• prepare objectives and principles of development control for individual places of Local Heritage Value and also for any Historic Conservation Zones delineated to achieve the retention of significant places and allow appropriate development.

• prepare a Heritage Plan Amendment Report for Glenelg Council area which will incorporate a carefully considered balance between retention and development objectives.

4.2.2 Financial Incentives

Government Grants Programs

Conservation Funds are available through the National Estate Grants Program and the State Heritage Fund for places which are included on the National and State Registers.

There is also possibility of financial reimbursement for owners through the Commonwealth Tax Rebate on approved conservation works to buildings included on the Register of the National Estate and the State Heritage Register.

Action Required

• disseminate information on the Commonwealth Tax Rebates Scheme and provide assistance for individuals in filling out these forms through Council, with liaison with the appropriate officer at the State Heritage Branch.

• encourage applications to these funds on a regular basis to ensure that some return is received. Consistent and persistent application eventually reaps rewards.

Glenelg Local Heritage Fund

Many Local Government Authorities around Australia are finding that the provision of a Local Heritage Fund is an important strategy in the maintenance of heritage assets within their area. Councils such as Port Adelaide and the City of Adelaide have developed Heritage Incentive Schemes based on a local heritage fund. This is also a common practice in New South Wales, and Broken Hill administers a $20,000 Local Heritage Fund to excellent effect.

There are several ways of distributing the monies from a Local Heritage Fund for conservation works. Grants are appropriate in small amounts for activities such as fencing, painting, roof repairs and verandah repairs which can be considered external works in the public domain. Low interest loans for larger amounts of funding are an alternative method and have the advantage of recycling fund monies. However, the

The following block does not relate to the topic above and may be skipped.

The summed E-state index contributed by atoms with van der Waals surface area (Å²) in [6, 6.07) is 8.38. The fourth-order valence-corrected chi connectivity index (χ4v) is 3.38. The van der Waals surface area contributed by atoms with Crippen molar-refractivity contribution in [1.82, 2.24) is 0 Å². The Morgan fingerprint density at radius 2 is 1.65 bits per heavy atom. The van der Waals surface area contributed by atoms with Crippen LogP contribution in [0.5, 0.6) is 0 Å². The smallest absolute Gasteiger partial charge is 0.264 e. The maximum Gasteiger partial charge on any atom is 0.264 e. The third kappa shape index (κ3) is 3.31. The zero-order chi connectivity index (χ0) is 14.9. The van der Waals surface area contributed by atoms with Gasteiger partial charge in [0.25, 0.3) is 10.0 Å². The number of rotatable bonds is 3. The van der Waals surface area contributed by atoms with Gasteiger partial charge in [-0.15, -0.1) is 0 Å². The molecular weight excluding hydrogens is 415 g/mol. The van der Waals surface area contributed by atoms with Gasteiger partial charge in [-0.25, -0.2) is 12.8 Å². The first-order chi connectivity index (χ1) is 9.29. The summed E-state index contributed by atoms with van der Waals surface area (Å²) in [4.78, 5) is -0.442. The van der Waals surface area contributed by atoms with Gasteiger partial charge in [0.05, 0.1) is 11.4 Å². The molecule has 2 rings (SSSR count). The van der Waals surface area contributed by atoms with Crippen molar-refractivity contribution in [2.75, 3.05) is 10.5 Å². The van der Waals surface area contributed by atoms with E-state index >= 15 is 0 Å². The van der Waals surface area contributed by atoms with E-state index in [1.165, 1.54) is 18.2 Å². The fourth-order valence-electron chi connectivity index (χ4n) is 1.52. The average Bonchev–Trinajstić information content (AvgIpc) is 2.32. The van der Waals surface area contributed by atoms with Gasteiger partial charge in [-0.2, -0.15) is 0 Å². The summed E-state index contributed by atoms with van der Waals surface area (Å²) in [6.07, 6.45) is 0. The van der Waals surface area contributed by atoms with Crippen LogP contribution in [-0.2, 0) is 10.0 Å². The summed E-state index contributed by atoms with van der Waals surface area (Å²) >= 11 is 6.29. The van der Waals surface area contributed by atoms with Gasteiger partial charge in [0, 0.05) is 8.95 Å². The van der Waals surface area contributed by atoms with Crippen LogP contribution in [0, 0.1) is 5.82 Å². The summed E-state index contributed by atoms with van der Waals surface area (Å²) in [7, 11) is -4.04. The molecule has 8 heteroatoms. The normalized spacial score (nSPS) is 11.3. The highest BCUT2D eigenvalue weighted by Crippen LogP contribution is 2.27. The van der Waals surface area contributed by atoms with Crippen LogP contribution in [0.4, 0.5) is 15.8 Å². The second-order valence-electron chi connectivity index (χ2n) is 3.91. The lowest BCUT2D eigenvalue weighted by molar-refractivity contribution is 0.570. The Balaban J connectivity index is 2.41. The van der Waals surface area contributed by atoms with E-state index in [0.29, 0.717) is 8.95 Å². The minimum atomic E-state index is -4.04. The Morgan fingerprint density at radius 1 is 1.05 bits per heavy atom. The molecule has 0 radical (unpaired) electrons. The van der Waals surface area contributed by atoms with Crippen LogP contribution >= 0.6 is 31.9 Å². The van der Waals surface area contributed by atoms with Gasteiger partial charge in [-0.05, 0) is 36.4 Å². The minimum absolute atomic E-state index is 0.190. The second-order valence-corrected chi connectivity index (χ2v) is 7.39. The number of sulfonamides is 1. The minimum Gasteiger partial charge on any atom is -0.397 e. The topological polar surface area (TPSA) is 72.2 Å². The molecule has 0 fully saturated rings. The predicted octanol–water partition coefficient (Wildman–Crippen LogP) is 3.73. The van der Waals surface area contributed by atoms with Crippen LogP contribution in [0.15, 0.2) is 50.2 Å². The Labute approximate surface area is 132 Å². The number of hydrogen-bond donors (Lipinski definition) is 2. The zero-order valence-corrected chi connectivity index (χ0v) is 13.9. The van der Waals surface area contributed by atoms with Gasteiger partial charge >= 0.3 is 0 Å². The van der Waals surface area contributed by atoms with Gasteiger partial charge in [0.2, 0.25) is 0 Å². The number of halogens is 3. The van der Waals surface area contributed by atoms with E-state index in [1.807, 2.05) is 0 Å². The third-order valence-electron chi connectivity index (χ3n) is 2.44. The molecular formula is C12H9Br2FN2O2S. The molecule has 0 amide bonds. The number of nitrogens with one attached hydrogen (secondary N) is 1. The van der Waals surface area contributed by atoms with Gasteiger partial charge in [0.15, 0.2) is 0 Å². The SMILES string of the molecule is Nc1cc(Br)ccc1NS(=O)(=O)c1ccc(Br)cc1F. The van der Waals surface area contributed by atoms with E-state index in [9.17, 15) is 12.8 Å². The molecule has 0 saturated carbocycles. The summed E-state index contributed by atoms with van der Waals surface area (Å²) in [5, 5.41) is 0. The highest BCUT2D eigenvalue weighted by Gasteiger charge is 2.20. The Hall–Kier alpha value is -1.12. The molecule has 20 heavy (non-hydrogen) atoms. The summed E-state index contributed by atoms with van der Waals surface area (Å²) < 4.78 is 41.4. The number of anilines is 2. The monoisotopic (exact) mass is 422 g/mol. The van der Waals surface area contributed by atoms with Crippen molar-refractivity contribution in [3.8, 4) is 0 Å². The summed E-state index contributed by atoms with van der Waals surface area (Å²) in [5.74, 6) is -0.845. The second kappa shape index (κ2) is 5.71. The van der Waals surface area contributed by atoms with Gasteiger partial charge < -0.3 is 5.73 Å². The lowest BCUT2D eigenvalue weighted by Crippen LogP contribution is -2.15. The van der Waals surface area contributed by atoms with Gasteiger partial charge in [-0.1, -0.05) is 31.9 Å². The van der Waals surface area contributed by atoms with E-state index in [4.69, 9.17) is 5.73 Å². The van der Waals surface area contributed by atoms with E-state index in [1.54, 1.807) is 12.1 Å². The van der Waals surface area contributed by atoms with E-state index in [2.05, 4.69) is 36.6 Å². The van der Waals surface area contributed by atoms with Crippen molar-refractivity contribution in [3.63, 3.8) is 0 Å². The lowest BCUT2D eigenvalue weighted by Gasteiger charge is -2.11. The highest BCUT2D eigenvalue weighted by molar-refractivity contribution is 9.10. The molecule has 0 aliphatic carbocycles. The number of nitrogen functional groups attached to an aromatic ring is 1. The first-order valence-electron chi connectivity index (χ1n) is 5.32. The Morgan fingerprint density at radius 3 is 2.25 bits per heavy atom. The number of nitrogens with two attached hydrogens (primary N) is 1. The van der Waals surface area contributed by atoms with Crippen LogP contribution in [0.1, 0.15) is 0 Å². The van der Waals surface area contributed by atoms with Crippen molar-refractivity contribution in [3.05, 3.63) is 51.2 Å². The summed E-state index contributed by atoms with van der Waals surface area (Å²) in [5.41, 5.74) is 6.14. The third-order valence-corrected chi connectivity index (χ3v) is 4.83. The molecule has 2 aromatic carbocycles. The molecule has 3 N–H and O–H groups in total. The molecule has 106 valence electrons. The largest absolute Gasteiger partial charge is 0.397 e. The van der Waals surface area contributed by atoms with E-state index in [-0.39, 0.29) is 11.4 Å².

administration cost of loans should be kept to a minimum. An alternative means of distributing this fund is to use a rate rebate/concession system to reimburse the owner for a proportion of the cost of the approved conservation works on a local heritage place.

The fund could also be used to pay for additional professional involvement in design work for conservation as well as for actual physical works to buildings. Note that architectural assessment of Development Applications for heritage places should lie outside the fund and be covered by current Council budgeting for this service.

Action Required

• budget to create a Local Heritage Fund. An initial amount of around $10, 000 is a realistic start for the financing of long term management strategies for heritage conservation.

• establish an appropriate process of distribution of fund money.

Development Application Fees on Heritage Places

Fees for Development Applications on listed Heritage Places could be waived or reduced. The positive results for such a process would outweigh the small reduction in fee income.